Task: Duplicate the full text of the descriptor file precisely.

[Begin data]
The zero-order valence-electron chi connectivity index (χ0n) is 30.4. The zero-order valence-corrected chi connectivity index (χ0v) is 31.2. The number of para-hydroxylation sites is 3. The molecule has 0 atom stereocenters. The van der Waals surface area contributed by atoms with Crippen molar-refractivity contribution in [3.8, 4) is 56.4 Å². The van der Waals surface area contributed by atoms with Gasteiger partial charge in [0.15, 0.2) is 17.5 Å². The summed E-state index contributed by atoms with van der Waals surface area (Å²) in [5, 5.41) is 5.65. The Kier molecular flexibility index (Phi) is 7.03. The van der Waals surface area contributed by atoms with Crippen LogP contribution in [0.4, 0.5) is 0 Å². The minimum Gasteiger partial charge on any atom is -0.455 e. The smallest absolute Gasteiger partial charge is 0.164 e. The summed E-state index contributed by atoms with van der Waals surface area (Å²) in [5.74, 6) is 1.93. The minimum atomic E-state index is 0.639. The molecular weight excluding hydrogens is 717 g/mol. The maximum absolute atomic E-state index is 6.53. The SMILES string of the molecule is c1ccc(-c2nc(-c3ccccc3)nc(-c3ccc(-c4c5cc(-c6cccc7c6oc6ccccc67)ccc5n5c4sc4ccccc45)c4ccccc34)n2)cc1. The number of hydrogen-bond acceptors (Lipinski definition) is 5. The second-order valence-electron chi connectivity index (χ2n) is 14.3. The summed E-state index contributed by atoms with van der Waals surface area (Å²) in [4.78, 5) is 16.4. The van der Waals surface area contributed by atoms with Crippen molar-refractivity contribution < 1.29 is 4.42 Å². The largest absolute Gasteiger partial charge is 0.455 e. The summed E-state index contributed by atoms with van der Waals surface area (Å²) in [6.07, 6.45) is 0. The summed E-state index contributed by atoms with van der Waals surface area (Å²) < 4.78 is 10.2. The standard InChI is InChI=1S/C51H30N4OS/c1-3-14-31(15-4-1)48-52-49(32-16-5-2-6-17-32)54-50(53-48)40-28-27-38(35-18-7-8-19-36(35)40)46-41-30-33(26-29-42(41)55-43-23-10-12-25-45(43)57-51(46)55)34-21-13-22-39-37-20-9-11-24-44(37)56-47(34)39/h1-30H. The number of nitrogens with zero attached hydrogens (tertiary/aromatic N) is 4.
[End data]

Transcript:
The zero-order valence-electron chi connectivity index (χ0n) is 30.4. The zero-order valence-corrected chi connectivity index (χ0v) is 31.2. The number of para-hydroxylation sites is 3. The molecule has 0 atom stereocenters. The van der Waals surface area contributed by atoms with Crippen molar-refractivity contribution in [3.8, 4) is 56.4 Å². The van der Waals surface area contributed by atoms with Gasteiger partial charge in [0.15, 0.2) is 17.5 Å². The summed E-state index contributed by atoms with van der Waals surface area (Å²) in [5, 5.41) is 5.65. The Kier molecular flexibility index (Phi) is 7.03. The van der Waals surface area contributed by atoms with Crippen LogP contribution in [0.4, 0.5) is 0 Å². The minimum Gasteiger partial charge on any atom is -0.455 e. The smallest absolute Gasteiger partial charge is 0.164 e. The summed E-state index contributed by atoms with van der Waals surface area (Å²) in [5.74, 6) is 1.93. The minimum atomic E-state index is 0.639. The molecular weight excluding hydrogens is 717 g/mol. The maximum absolute atomic E-state index is 6.53. The SMILES string of the molecule is c1ccc(-c2nc(-c3ccccc3)nc(-c3ccc(-c4c5cc(-c6cccc7c6oc6ccccc67)ccc5n5c4sc4ccccc45)c4ccccc34)n2)cc1. The number of hydrogen-bond acceptors (Lipinski definition) is 5. The second-order valence-electron chi connectivity index (χ2n) is 14.3. The summed E-state index contributed by atoms with van der Waals surface area (Å²) in [4.78, 5) is 16.4. The van der Waals surface area contributed by atoms with Crippen molar-refractivity contribution < 1.29 is 4.42 Å². The largest absolute Gasteiger partial charge is 0.455 e. The summed E-state index contributed by atoms with van der Waals surface area (Å²) in [6.07, 6.45) is 0. The summed E-state index contributed by atoms with van der Waals surface area (Å²) < 4.78 is 10.2. The standard InChI is InChI=1S/C51H30N4OS/c1-3-14-31(15-4-1)48-52-49(32-16-5-2-6-17-32)54-50(53-48)40-28-27-38(35-18-7-8-19-36(35)40)46-41-30-33(26-29-42(41)55-43-23-10-12-25-45(43)57-51(46)55)34-21-13-22-39-37-20-9-11-24-44(37)56-47(34)39/h1-30H. The number of nitrogens with zero attached hydrogens (tertiary/aromatic N) is 4.